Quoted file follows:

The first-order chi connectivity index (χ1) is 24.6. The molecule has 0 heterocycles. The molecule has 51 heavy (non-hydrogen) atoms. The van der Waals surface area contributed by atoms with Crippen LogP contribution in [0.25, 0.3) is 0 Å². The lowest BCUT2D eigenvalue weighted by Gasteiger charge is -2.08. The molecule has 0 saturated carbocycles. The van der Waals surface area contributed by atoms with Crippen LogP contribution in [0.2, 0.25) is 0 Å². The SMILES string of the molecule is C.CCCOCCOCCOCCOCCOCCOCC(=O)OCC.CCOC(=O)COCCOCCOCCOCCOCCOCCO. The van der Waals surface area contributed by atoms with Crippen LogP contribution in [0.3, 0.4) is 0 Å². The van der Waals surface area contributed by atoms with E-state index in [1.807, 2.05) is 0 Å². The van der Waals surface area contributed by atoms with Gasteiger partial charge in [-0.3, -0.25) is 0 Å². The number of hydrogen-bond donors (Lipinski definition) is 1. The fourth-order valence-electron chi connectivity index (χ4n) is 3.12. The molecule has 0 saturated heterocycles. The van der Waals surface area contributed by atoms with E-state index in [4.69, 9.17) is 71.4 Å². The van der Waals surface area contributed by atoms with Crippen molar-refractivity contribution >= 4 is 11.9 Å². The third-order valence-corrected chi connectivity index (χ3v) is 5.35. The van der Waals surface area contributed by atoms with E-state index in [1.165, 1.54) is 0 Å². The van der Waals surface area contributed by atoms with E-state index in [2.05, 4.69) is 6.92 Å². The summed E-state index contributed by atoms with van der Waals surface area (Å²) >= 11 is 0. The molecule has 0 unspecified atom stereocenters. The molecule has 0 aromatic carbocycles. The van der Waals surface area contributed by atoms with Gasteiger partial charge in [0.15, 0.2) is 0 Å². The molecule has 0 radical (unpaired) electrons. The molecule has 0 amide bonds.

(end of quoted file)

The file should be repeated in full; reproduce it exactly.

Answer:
The first-order chi connectivity index (χ1) is 24.6. The molecule has 0 heterocycles. The molecule has 51 heavy (non-hydrogen) atoms. The van der Waals surface area contributed by atoms with Crippen LogP contribution in [0.25, 0.3) is 0 Å². The lowest BCUT2D eigenvalue weighted by Gasteiger charge is -2.08. The molecule has 0 saturated carbocycles. The van der Waals surface area contributed by atoms with Crippen LogP contribution in [0.2, 0.25) is 0 Å². The SMILES string of the molecule is C.CCCOCCOCCOCCOCCOCCOCC(=O)OCC.CCOC(=O)COCCOCCOCCOCCOCCOCCO. The van der Waals surface area contributed by atoms with Crippen LogP contribution in [0.3, 0.4) is 0 Å². The van der Waals surface area contributed by atoms with E-state index in [1.807, 2.05) is 0 Å². The van der Waals surface area contributed by atoms with Gasteiger partial charge in [-0.3, -0.25) is 0 Å². The number of hydrogen-bond donors (Lipinski definition) is 1. The fourth-order valence-electron chi connectivity index (χ4n) is 3.12. The molecule has 0 saturated heterocycles. The van der Waals surface area contributed by atoms with E-state index in [4.69, 9.17) is 71.4 Å². The van der Waals surface area contributed by atoms with Crippen molar-refractivity contribution >= 4 is 11.9 Å². The third-order valence-corrected chi connectivity index (χ3v) is 5.35. The van der Waals surface area contributed by atoms with E-state index in [1.165, 1.54) is 0 Å². The van der Waals surface area contributed by atoms with E-state index in [2.05, 4.69) is 6.92 Å². The summed E-state index contributed by atoms with van der Waals surface area (Å²) >= 11 is 0. The molecule has 0 unspecified atom stereocenters. The molecule has 0 aromatic carbocycles. The van der Waals surface area contributed by atoms with Gasteiger partial charge in [0.15, 0.2) is 0 Å². The molecule has 0 radical (unpaired) electrons. The molecule has 0 amide bonds.